Under the address 333 W Wolf Point Plaza at the confluence of the Chicago River, the 60-story Salesforce Tower nears its full height. As the third tallest construction project in Chicago YIMBY’s year-end countdown, this skyscraper’s last confirmed height was 835 feet above the river bank. However, recent progress discussed on the Skyscraperpage forum appears to point to a 15-foot height bump distributed across three floors, bringing the likely total now to 850 feet above the river bank. Upon its completion in 2023, the skyscraper will serve as the third and final addition to Hines‘ Wolf Point masterplan in River North. This larger scheme is the site of a long-undeveloped parking lot owned by the Joseph P. Kennedy Family. Together with Hines, the two parties have envisioned three towers on this parcel, just in front of the former Chicago Sun Times building.
The first installation of Wolf Point plan is a 500-foot-tall apartment building known as Wolf Point West, which was designed by bKL Architecture and completed in 2016. From here, Pelli Clarke & Partners would serve as the architect for the remaining two towers, the first of which to be completed was Wolf Point East in 2020. Standing 679 feet, this next Wolf Point phase houses both rental apartments and a Blue Bottle in its base.
As the keystone to the plans, Salesforce Tower is the most prominently located of the three, pointing south and highly visible from the south branch canyon. Spanning 1.4 million square feet, this final piece of construction will be primarily Class A office space stacked above retail housed within the base. Office tenants will find a range of features, such as 25,000-square-foot floor plates, flexible build outs, and floor-to-ceiling windows.
Indoor amenities will offer a fully-equipped gym, a large conference center, and a tenant lounge. There will be a second lounge area designated for Salesforce employees during the day, located on the top floor. Much like the sibling tower in San Francisco, this “Ohana Floor” occupies the entire level, and will be available for nonprofit and educational events on nights and weekends.
Amenities will extend beyond the interior, with an array of new outdoor spaces set to cap the Wolf Point blueprint. There will be a wide open plaza underneath the southernmost portion of the tower, connected to 1,000 feet of Riverwalk. Additionally, there will be a small urban park situated between Salesforce Tower and Wolf Point East.
Salesforce Tower’s design mirrors that of Wolf Point East, both with boxy massings that taper via a series of vertical and horizontal setbacks. While Wolf Point East’s glazing is imbued with white metal fins, the facade of its taller neighbor takes a more streamlined approach with more subtle mullions. Both of these buildings culminate in a textured white metal crown, which will likely take shape within the next half year or so.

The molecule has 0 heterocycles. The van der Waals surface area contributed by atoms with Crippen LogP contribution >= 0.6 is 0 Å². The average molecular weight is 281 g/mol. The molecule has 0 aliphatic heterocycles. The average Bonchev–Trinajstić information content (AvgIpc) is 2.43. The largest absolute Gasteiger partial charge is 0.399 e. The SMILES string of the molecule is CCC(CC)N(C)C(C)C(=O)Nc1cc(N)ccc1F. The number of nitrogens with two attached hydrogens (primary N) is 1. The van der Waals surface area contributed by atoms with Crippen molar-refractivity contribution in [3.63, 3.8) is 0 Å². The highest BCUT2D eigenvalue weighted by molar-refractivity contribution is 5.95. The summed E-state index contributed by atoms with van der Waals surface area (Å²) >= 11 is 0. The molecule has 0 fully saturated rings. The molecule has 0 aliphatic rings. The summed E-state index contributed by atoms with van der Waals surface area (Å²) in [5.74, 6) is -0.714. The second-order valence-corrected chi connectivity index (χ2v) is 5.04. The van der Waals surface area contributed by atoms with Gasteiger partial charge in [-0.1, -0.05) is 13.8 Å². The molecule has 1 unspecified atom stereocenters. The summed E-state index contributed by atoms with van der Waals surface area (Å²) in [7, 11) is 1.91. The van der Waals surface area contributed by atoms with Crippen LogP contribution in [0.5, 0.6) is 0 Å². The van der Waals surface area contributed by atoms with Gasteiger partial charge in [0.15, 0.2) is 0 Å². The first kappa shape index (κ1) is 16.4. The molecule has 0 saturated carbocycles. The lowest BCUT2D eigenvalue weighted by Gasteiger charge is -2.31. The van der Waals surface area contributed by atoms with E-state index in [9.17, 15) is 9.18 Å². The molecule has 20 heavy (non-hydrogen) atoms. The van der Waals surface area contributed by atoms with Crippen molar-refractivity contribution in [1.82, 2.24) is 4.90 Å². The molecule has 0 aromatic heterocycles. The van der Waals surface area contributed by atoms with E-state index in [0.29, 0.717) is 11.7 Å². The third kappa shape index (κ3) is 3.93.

Wolf Point is heavily transit-oriented, with this current stage set to house just 59 parking spaces in its below-grade garage. Closest bus transit is available for Routes 37 and 125 via a three-minute walk northeast to Orleans & Merchandise. Slightly further, yet still within walking distance, additional access can be found for Routes 22, 24, 65, 134, 135, and 156. For train service, anyone looking to board the CTA L will find both Purple and Brown Line trains at Merchandise Mart station, a six-minute walk northeast. All other L lines are available within 15-minutes of the property, while Metra rail service is a 12-minute walk southwest to Ogilvie station.
Tallying in at over $800 million, construction has been carried out by Walsh Construction as the general contractor. With the full 2023 completion date now in site, a structural topping out should likely come within the next several months.
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The * Ugliest* building in the city and this one even out does the Trump Tower for being ugly. Guess male egos are at play here.
Beautiful building. Spectacular location. Love the floor to ceiling windows. The simple but elegant all glass exterior is dynamic. Gargoyles and flying buttresses are great if your building a few hundred years ago, but for a modern skyscraper, this building fits perfectly.